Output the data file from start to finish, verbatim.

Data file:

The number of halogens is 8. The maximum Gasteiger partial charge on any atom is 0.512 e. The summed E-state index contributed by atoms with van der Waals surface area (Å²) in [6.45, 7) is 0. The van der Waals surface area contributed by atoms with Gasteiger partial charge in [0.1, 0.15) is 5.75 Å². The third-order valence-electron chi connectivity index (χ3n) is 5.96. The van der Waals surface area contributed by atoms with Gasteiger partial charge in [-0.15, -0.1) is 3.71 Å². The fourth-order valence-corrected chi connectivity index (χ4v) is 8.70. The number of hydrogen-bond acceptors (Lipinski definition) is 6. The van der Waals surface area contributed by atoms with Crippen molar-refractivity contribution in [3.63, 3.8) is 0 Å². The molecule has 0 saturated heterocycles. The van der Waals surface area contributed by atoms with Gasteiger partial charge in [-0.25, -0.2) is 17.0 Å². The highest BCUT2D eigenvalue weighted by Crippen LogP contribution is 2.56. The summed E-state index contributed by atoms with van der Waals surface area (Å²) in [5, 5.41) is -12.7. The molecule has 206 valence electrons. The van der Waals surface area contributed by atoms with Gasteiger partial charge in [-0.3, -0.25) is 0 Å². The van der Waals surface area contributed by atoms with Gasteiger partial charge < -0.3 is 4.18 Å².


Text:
The number of halogens is 8. The maximum Gasteiger partial charge on any atom is 0.512 e. The summed E-state index contributed by atoms with van der Waals surface area (Å²) in [6.45, 7) is 0. The van der Waals surface area contributed by atoms with Gasteiger partial charge in [0.1, 0.15) is 5.75 Å². The third-order valence-electron chi connectivity index (χ3n) is 5.96. The van der Waals surface area contributed by atoms with Gasteiger partial charge in [-0.15, -0.1) is 3.71 Å². The fourth-order valence-corrected chi connectivity index (χ4v) is 8.70. The number of hydrogen-bond acceptors (Lipinski definition) is 6. The van der Waals surface area contributed by atoms with Crippen molar-refractivity contribution in [3.63, 3.8) is 0 Å². The molecule has 0 saturated heterocycles. The van der Waals surface area contributed by atoms with Gasteiger partial charge in [-0.25, -0.2) is 17.0 Å². The highest BCUT2D eigenvalue weighted by Crippen LogP contribution is 2.56. The summed E-state index contributed by atoms with van der Waals surface area (Å²) in [5, 5.41) is -12.7. The molecule has 206 valence electrons. The van der Waals surface area contributed by atoms with Gasteiger partial charge in [-0.3, -0.25) is 0 Å². The van der Waals surface area contributed by atoms with Gasteiger partial charge < -0.3 is 4.18 Å².